Domestic US air fares have dropped to their lowest since records began, reflecting just how devastating the coronavirus pandemic has been to the aviation industry. In a report by the US Department of Transportation, figures show domestic fares have dropped to an average of $259 in the second quarter of 2020.
What the figures show
The report, compiled by the Bureau of Transportation Statistics, analyzed 25 years of aviation data. In Q2 2020, fares were slashed by an average of 26% compared to Q2 2019 – the largest ever dip on record. The coronavirus pandemic has hit air fares even more than the post-9/11 period, which saw fares drop by 14% in Q4 of 2001.
New air fare data: $259 avg domestic fare in 2Q2020 was the lowest on record, inflation adjusted, in records dating from 1995, down 22% from previous low of $334 in the 1Q2020. COVID-19 struck near end of 1Q2020. #airlines #airfares #travel https://t.co/b57QgtSdL1 pic.twitter.com/XYrpsrP4gV
— TransportStats (@TransportStats) October 26, 2020
Certain routes have seen prices cut to even greater levels, whereas others have done well to remain stable. For example, the cost of flights between Boston and Dallas are down a whopping 44%, whereas flights from New York to Los Angeles are down a more modest 19%. Data in the report was sourced from major U.S carriers, with a sample size of 10% of sold flight tickets.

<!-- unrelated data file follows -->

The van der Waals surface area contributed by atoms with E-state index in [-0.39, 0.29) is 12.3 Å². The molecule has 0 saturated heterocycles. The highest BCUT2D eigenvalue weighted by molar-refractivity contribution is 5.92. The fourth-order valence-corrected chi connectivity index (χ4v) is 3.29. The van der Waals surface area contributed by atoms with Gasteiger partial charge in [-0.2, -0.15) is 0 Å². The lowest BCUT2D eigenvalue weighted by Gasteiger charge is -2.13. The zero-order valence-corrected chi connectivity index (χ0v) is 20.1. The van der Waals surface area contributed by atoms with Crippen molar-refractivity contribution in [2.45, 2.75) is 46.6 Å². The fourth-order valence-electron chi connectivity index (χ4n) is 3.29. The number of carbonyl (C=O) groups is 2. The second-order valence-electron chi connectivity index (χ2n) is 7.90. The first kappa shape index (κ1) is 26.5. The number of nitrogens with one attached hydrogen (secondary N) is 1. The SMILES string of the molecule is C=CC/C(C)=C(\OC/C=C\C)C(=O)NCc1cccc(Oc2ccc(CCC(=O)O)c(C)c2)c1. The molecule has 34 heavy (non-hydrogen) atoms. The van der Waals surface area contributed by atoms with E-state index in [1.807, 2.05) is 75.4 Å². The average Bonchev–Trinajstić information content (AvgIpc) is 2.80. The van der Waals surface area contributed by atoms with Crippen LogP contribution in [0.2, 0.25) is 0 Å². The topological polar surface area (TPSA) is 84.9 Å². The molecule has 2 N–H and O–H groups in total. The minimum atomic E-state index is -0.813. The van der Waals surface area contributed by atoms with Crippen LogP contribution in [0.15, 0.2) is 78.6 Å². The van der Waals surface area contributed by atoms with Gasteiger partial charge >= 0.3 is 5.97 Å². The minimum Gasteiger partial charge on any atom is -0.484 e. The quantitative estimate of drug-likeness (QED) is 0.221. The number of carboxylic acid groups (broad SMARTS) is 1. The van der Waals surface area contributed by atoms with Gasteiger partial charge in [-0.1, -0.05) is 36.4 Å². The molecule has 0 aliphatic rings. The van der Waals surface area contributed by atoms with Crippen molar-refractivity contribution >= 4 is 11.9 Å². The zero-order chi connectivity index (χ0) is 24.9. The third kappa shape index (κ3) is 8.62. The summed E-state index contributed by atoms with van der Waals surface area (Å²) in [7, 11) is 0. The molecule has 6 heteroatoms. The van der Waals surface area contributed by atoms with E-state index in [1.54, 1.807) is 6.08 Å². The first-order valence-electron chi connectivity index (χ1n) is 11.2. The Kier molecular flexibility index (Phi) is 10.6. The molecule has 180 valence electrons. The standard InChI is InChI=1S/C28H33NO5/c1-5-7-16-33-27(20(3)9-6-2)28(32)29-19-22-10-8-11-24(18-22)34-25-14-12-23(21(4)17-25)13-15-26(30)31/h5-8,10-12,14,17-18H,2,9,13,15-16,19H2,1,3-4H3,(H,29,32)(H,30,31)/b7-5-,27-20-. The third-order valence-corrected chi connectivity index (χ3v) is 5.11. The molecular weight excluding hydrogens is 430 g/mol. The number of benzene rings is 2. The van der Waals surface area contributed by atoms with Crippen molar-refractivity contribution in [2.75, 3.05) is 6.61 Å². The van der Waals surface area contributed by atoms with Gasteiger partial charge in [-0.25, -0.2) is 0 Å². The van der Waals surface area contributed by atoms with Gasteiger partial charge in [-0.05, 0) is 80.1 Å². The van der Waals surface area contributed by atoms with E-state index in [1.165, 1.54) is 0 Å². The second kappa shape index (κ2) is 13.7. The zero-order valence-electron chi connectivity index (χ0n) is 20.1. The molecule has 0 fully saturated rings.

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How are airlines responding?
As demand slumps to unprecedented lows, U.S carriers have explored a variety of initiatives to keep the industry moving. Through Q2 2020, many carriers have aimed to entice business and corporate passengers, who ultimately failed to fly in sufficient numbers to meet expectations. Jim Ogden, director of analytics firm Cirium, commented,
“The obvious reason for this decline is the 87% decline in passengers, which mostly relates to the sharp drop in demand for business travel. The airlines were trying to entice whatever passengers they could during the period and this trend is likely to continue.”
At the onset of the pandemic, airlines drastically slashed their prices in an attempt to attract passengers, with tickets going as cheap as $16 for five-hour flights. On an optimistic note, U.S daily air passengers reached 1 million for the first time since the crisis hit in March. However, this still accounts for just 40% of the figure from the same day in 2019.
Fares are likely to rise again
An analysis by Dollar Flight Club found that fares were down by 41% in August compared to 2019 prices. However, it also predicts fares to rise again by around 20% through 2025. Data from the aftermath of 9/11 and the 2008 recession shows that fares rebound fairly quickly, often within just a matter of years.
Most experts agree that the aviation industry will be considerably smaller when things start returning to normal. This may translate to higher air fares in the future due to a lack of competitive options on routes.
However, some have speculated that the COVID pandemic will ultimately be good for the industry by improving efficiency and consolidation. For at least the next couple of years, air fares are likely to remain low for passengers in the domestic U.S market.
Have you been able to pick up any major bargains on US air fares? Let us know the details in the comments section.